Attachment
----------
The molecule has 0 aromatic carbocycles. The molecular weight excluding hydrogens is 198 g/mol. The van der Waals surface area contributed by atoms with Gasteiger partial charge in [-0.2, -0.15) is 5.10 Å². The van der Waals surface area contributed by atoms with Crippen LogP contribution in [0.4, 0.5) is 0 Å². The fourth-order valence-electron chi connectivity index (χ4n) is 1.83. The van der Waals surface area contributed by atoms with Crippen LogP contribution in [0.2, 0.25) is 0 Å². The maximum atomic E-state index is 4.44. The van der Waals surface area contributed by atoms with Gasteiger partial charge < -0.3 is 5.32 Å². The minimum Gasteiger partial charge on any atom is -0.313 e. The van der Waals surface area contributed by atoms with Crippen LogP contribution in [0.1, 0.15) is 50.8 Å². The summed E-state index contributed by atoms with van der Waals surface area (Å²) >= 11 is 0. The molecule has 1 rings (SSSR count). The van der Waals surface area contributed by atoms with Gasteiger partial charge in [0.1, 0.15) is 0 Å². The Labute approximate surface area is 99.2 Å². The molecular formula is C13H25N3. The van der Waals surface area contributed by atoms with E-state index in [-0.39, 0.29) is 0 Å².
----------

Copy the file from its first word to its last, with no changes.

The molecule has 0 aromatic carbocycles. The molecular weight excluding hydrogens is 198 g/mol. The van der Waals surface area contributed by atoms with Gasteiger partial charge in [-0.2, -0.15) is 5.10 Å². The van der Waals surface area contributed by atoms with Crippen LogP contribution in [0.4, 0.5) is 0 Å². The fourth-order valence-electron chi connectivity index (χ4n) is 1.83. The van der Waals surface area contributed by atoms with Crippen LogP contribution in [0.2, 0.25) is 0 Å². The maximum atomic E-state index is 4.44. The van der Waals surface area contributed by atoms with Gasteiger partial charge < -0.3 is 5.32 Å². The minimum Gasteiger partial charge on any atom is -0.313 e. The van der Waals surface area contributed by atoms with Crippen LogP contribution in [0.1, 0.15) is 50.8 Å². The summed E-state index contributed by atoms with van der Waals surface area (Å²) >= 11 is 0. The molecule has 1 rings (SSSR count). The van der Waals surface area contributed by atoms with Gasteiger partial charge in [0.1, 0.15) is 0 Å². The Labute approximate surface area is 99.2 Å². The molecular formula is C13H25N3. The van der Waals surface area contributed by atoms with E-state index in [-0.39, 0.29) is 0 Å².